Speaker: Spencer Shepler
He’s a team member in the CPS solution, so this is why I am attending. Linked in says he is an architect. Maybe he’ll have some interesting information about huge scale design best practices.
A fairly large percentage of the room is already using Storage Spaces – about 30-40% I guess.
A new category of cloud storage, delivering reliability, efficiency, and scalability at dramatically lower price points.
Affordability achieved via independence: compute AND storage clusters, separate management, separate scale for compute AND storage. IE Microsoft does not believe in hyperr-convergence, e.g. Nutanix.
Resiliency: Storage Spaces enclosure awareness gives enclosure resiliency, SOFS provides controller fault tolerance, and SM3 3.0 provides path fault tolerance. vNext compute resiliency provides tolerance for brief storage path failure.
Case for Tiering
Data has a tiny current working set and a large retained data set. We combine SSD ($/IOPS) and HDDs (big/cheap) for placing data on the media that best suits the demands in scale VS performance VS price.
Tiering done at a sub file basis. A heat map tracks block usage. Admins can pin entire files. Automated transparent optimization moves blocks to the appropriate tier in a virtual disk. This is a configurable scheduled task.
SSD tier also offers a committed write persistent write-back cache to absorb spikes in write activity. It levels out the perceived performance of workloads for users.
$529/TB in a MSFT deployment. IOPS per $: 8.09. TB/rack U: 20.
Customer exaple: got 20x improvement in performance over SAN. 66% reduction in costs in MSFT internal deployment for the Windows release team.
Check the HCL for Storage Spaces compatibility. Note, if you are a reseller in Europe then http://www.mwh.ie in Ireland can sell you DataOn h/w.
Decide your enclosure awareness (fault tolerance) and data fault tolerance (mirroring/partity). You need at least 3 enclosures for enclosure fault tolerance. Mirroring is required for VM storage. 2-way mirror gives you 50% of raw capacity as usable storage. 3-way mirroring offers 33% of raw capacity as usable storage. 3-way mirroring with enclosure awareness stores each interleave on each of 3 enclosures (2-way does it on 2 enclosures, but you still need 3 enclosures for enclosure fault tolerance).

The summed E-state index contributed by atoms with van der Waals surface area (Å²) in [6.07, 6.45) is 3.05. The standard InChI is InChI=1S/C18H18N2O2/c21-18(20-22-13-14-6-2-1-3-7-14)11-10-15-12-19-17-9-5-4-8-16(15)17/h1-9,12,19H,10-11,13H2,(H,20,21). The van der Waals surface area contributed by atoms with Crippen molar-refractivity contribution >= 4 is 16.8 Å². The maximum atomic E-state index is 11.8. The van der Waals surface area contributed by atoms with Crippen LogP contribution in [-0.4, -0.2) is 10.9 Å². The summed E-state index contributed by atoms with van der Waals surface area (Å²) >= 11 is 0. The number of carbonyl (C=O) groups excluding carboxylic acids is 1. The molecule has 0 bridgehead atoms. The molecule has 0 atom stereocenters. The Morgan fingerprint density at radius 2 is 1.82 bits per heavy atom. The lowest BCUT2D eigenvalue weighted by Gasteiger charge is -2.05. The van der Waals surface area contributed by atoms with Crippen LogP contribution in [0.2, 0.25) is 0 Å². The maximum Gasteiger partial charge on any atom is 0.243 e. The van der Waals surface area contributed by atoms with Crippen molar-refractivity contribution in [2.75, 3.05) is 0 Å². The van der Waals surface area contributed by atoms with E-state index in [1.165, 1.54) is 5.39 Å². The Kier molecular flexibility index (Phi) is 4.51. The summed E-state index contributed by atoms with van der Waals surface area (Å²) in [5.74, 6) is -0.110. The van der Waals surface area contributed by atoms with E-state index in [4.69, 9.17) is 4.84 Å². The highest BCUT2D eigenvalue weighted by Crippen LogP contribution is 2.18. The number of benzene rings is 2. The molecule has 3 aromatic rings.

Parity will not use SDDs in tiering. Parity should only be used for archive workloads.
Select drive capacities. You size capacity based on the amount of data in the set. Customers with large working sets will use large SSDs. Your quantity of SSDs is defined by IOPS requirements (see column count) and the type of disk fault tolerance required.
You must have enough SSDs to match the column count of the HDDs, e.g. 4 SSDs and 8 HDDs in a 12 disk CiB gives you a 2 column 2-way mirror deployment. You would need 6 SSDs and 15 HDDs to get a 2-column 3-way mirror. And this stuff is per JBOD because you can lose a JBOD.
Leave write-back cache at the default of 1 GB. Making it too large slows down rebuilds in the event of a failuire.
Understanding Striping and Mirroring
Any drive in a pool can be used by a virtual disk in that pool. Like in a modern SAN that does disk virtualization, but very different to RAID on a server. Multiple virtual disks in a pool share physical disks. Avoid having too many competing workloads in a pool (for ultra large deployments).
Adding disks to Storage Spaces scales performance linearly. Evaluate storage latency for each workload.
Start with the default column counts and interleave settings and test performance. Modify configurations and test again.
Ensure you have the PCIe slots, SAS cards, and cable specs and quantities to achieve the necessary IOPS. 12 Gbps SAS cards offer more performance with large quantities of 6 Gbps disks (according to DataOn).
Use LB policy for MPIO. Use SMB Multichannel to aggregate NICs for network connections to a SOFS.
Pin the VDI template files to the SSD tier. Use separate user profile disks. Run optimization manually after creating a collection. Tiering gives you best of both worlds for performance and scalability. Adding dedup for non-pooled VMs reduces space consumption.
You are using off-the-shelf h/w so test it. Note: DataOn supplied disks are pre-tested.
There are scripts for validating physical disks and cluster storage.
Use DiskSpd or SQLIO to test performance of the storage.
A single disk performing poorly can affect storage. A rebuild or a single application can degrade the overall capabilities too.
If you suspect a single disk is faulty, you can use PerfMon to see latency on a per physical disk level. You can also pull this data with PowerShell.
Enclosure Health Monitoring monitors the health of the enclosure hardware (fans, power, etc). All retrievable using PowerShell.
LSI HBAs and Chelsio iWARP NICs in Dell R620s with 4 enclosures:
Each JBOD has 60 disks with 48 x 4 TB HDDs and 12 x 800 GB SSDs. They have 3 pools to do workload separation. The 3rd pool is dual parity vDisks with dedupe enabled – used for backup.
Storage Pools should be no more an 80-90 devices on the high end – rule of thumb from MSFT.
They implement 3-way mirroring with 4 columns
4 groups of 48 HDDs + 12 SSDs. A pool shold have equal set of disks in each enclosure.
A tiered space has 64 HDDs and 20 SSs. Write cahce – 1GB Tiers = 555 GB and HDD – 9 TB. Interleave == 64 KB. Enclusre aware = $true. RetiureMissing Physical Disks = Always. Physical disk redundancy = 2 (3-way mirror). Number of columns = 2.
In CPS, they don’t have space for full direct connections between the SOFS servers and the JBODs. This reduces max performance. They have just 4 SAS cables instead of 8 for full MPIO. So there is some daisy chaining. They can sustain 1 or maybe 2 SAS cable failures (depending on location) before they rely on disk failover or 3-way mirroring.